Abu Dhabi, UAEFriday 19 July 2019

Low provisioning costs raises banking outlook for Kuwait and Egypt

Margins in Saudi Arabia, the region's largest economy, have been in an expansionary phase

Kuwaiti banks are expected to see healthy income levels following the central bank's relaxation of precautionary provision requirements. AFP
Kuwaiti banks are expected to see healthy income levels following the central bank's relaxation of precautionary provision requirements. AFP

The aggregate earnings of banks in the Middle East and North Africa in the second quarter is expected to grow 9 per cent year-on-year as lower provisioning for bad loans helps profitability.

Lenders in Kuwait and Egypt in particular are expected to outpace the earnings growth of their counterparts in other parts of the broader region, EFG Hermes, the biggest listed investment bank in the region, said on in its latest note to investors.

"We factor in another quarter of good net income growth for Kuwait banks at more than 12 per cent year-on-year on lower provisioning costs, and as the CBK [Central Bank of Kuwait] has started to relax precautionary provision requirements; and Egypt at more than 15 per cent year-on-year on volume growth,” EFG Hermes said.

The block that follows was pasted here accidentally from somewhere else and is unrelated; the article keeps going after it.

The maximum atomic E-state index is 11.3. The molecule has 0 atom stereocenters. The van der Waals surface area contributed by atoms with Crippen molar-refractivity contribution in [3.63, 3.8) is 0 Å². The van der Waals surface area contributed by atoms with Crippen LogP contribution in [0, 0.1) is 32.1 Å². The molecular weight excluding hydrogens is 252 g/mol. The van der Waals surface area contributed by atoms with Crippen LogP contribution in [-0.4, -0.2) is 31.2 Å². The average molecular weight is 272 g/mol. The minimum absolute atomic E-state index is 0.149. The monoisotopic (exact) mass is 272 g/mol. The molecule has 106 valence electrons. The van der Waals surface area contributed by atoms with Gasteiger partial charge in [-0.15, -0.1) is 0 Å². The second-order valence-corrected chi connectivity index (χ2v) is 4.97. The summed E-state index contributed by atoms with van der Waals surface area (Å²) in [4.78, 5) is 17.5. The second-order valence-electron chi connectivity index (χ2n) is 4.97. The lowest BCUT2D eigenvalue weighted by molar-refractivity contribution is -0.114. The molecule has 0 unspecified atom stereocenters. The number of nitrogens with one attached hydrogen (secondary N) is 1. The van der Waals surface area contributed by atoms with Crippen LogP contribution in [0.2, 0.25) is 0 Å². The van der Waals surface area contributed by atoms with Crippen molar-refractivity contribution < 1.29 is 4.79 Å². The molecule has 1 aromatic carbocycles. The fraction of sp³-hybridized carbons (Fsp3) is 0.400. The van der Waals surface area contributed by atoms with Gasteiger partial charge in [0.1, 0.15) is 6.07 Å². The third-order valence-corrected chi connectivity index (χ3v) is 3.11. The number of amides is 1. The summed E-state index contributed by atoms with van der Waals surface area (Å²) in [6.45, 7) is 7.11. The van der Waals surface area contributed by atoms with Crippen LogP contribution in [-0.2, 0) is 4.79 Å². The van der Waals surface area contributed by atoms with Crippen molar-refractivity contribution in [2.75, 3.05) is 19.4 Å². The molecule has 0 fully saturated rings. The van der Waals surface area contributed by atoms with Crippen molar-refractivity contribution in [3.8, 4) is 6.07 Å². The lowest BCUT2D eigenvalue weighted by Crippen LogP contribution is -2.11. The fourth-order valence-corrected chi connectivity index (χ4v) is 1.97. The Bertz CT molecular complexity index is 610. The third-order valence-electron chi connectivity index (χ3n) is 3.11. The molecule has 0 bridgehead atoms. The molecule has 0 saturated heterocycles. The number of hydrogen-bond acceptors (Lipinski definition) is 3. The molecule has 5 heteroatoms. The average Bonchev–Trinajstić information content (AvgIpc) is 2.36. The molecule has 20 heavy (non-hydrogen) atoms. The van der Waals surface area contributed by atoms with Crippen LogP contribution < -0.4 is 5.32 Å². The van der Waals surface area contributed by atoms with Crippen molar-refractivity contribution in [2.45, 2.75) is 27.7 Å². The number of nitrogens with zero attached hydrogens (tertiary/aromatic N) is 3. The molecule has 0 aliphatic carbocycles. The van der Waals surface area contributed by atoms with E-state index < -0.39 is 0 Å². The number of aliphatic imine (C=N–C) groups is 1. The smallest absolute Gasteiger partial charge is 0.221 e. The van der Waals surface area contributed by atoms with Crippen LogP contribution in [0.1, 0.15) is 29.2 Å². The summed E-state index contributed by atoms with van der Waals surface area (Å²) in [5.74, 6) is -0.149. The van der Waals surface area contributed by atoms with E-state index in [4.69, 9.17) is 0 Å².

Banks in the UAE, the second-biggest GCC economy, are also expected to record 15 per cent year-on-year growth for the three-month period, although the higher rate of growth will be partly driven by one-off gains from the part sale of a Network International stake by Emirates NBD during the first quarter of this year, EFG noted.

Mena banks' aggregate earnings recorded 8 per cent growth in the first quarter of 2019, according to the research note.

In Saudi Arabia, the region’s biggest banking market, margins have been on the rise thanks to the US Federal Reserve's increased tightening, driving earnings growth for Saudi banks.

"Saudi banks are still benefiting from margin expansion," EFG said.

Elsewhere in the region EFG expects broadly flat margins quarter-on-quarter on lower funding cost pressures for UAE banks due to the falling inter-bank lending rate Eibor while, for Kuwait banks, it also expects broadly stable deposit costs, it said in its report.

UAE banks, on the other hand, trade at a 25 per cent price to earnings ratio - a measure for stock valuations - discount to the rest of the GCC's banks.

In Oman EFG Hermes expects mid single-digit loan growth driven by government-backed financing.

Updated: July 8, 2019 05:28 PM

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